3. Beth,
    Yes, you are exactly right. My mother was a stay at home mom and she always says it was the best time of her life but she always told us girls that we could be anything we wanted to be and that we should feel that we could be as strong and successful as men.
    Funny enough though, my mother doesn’t consider herself a feminist and she thinks the feminist movement destroyed the family.
    Yet, everyone of us girls, supports ourselves, went to college, and are fairly independent.

    You should write a blog about your mother as the sole provider and how it shaped her ideas on feminism and yours as well. I am the sole provider in my family and I am proud to be so and I always teach my daughter to be proud of herself and believe that she can do anything.

    Today is a great day for remembering our ancestors, what we’ve learned as a society and what we can do to make this world a place for all to grow, love, develop and find peace.

  4. It’s wonderful to read how you and all your family members are answering JFK’s charge to “ask what you can do for your country.” Thanks for being advocates for improving the lives of so many.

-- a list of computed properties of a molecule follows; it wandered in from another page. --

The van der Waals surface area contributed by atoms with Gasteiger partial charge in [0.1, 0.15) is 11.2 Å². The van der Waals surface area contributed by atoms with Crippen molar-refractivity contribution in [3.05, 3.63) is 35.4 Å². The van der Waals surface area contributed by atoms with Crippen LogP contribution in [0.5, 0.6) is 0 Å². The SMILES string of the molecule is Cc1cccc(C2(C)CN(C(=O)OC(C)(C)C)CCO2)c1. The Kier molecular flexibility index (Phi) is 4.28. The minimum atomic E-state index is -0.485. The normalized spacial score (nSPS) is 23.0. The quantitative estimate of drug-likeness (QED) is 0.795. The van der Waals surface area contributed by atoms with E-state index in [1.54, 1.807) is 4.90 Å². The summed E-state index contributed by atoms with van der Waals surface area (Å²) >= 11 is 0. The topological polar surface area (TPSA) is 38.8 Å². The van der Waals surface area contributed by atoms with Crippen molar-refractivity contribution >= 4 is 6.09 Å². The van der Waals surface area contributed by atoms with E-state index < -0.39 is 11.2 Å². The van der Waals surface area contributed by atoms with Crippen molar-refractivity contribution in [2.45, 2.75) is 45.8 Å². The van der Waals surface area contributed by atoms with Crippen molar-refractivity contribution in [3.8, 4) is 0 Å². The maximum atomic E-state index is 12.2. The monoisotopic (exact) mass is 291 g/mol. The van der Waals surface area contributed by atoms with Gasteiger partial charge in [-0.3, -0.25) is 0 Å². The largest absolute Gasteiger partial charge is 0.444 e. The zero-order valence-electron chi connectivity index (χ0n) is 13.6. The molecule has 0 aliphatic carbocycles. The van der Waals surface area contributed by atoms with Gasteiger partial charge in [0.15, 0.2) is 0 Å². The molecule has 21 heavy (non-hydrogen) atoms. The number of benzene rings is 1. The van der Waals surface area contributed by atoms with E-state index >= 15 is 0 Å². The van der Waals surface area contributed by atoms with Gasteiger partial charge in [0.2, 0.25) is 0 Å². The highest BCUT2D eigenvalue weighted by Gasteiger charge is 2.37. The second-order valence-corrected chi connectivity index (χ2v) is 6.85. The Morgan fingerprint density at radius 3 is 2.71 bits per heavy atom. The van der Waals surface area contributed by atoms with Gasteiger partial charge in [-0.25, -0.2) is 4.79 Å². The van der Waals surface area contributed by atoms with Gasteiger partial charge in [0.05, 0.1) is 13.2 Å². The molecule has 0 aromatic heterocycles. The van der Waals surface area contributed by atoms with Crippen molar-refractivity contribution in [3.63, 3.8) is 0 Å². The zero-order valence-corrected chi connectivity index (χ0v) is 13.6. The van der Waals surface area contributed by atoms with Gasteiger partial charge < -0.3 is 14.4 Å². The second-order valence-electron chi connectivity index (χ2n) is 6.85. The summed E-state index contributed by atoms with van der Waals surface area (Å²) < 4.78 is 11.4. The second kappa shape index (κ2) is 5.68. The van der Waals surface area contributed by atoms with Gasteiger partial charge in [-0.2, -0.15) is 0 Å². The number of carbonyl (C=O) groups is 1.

• Thank you, Karen, for commenting. I wish I could do more. I must add my husband is now volunteering and working with the underserved in our community. He’s awesome. Beth

  5. I so agree. I was little, only six, in ’63, but, for me, the event was no where as significant as what the man started. I will not pay attention to the violent end, or conspiracy, or negatives. I try to incorporate the positive. “Ask not what your country can do for you…” Indeed.

    • Thanks so much, Nancy. It is the joining of people with the same goals and ideals that makes us a better nation. And we do it town by town. I appreciate your comment, take care. Beth

  6. I included that same quote in my post because it’s something all Americans need to do. I admire that you also live it and taught it to your kids.

    My family has a long history of military service and I followed in their footsteps… on the medical side. Both my sons have served and one is currently a firefighter/paramedic.

    • Wow, blessings on you and your family. I so admire people who devote themselves to the military. And you were a medic? I admire that even more. Thanks for writing, Kay Lynn. We are all in this together, Beth